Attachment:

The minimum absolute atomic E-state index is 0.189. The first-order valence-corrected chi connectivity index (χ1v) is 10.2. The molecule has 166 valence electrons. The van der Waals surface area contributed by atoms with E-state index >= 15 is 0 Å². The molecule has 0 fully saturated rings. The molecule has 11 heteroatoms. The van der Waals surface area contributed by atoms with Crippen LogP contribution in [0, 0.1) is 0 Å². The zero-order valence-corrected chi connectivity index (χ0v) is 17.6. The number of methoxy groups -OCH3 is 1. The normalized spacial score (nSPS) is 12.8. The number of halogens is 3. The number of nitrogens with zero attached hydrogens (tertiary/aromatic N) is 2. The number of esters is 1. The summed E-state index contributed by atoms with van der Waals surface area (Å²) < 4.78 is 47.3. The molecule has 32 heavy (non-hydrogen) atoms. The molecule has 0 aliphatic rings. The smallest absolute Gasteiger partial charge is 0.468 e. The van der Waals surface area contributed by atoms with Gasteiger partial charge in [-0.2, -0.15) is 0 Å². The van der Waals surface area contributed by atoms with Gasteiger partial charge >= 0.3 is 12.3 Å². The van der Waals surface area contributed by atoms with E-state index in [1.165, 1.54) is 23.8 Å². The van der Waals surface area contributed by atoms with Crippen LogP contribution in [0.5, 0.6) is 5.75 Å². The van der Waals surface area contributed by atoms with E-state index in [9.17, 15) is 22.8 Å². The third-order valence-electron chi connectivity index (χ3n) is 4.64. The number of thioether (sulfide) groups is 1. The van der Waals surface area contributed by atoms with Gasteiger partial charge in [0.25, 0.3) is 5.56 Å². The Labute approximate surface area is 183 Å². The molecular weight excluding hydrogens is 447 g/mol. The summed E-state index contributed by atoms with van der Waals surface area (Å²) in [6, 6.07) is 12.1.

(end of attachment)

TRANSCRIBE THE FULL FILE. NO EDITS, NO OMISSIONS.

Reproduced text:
The minimum absolute atomic E-state index is 0.189. The first-order valence-corrected chi connectivity index (χ1v) is 10.2. The molecule has 166 valence electrons. The van der Waals surface area contributed by atoms with E-state index >= 15 is 0 Å². The molecule has 0 fully saturated rings. The molecule has 11 heteroatoms. The van der Waals surface area contributed by atoms with Crippen LogP contribution in [0, 0.1) is 0 Å². The zero-order valence-corrected chi connectivity index (χ0v) is 17.6. The number of methoxy groups -OCH3 is 1. The normalized spacial score (nSPS) is 12.8. The number of halogens is 3. The number of nitrogens with zero attached hydrogens (tertiary/aromatic N) is 2. The number of esters is 1. The summed E-state index contributed by atoms with van der Waals surface area (Å²) < 4.78 is 47.3. The molecule has 32 heavy (non-hydrogen) atoms. The molecule has 0 aliphatic rings. The smallest absolute Gasteiger partial charge is 0.468 e. The van der Waals surface area contributed by atoms with Gasteiger partial charge in [-0.2, -0.15) is 0 Å². The van der Waals surface area contributed by atoms with Gasteiger partial charge >= 0.3 is 12.3 Å². The van der Waals surface area contributed by atoms with E-state index in [1.165, 1.54) is 23.8 Å². The van der Waals surface area contributed by atoms with Crippen LogP contribution in [0.5, 0.6) is 5.75 Å². The van der Waals surface area contributed by atoms with E-state index in [9.17, 15) is 22.8 Å². The third-order valence-electron chi connectivity index (χ3n) is 4.64. The number of thioether (sulfide) groups is 1. The van der Waals surface area contributed by atoms with Gasteiger partial charge in [0.25, 0.3) is 5.56 Å². The Labute approximate surface area is 183 Å². The molecular weight excluding hydrogens is 447 g/mol. The summed E-state index contributed by atoms with van der Waals surface area (Å²) in [6, 6.07) is 12.1.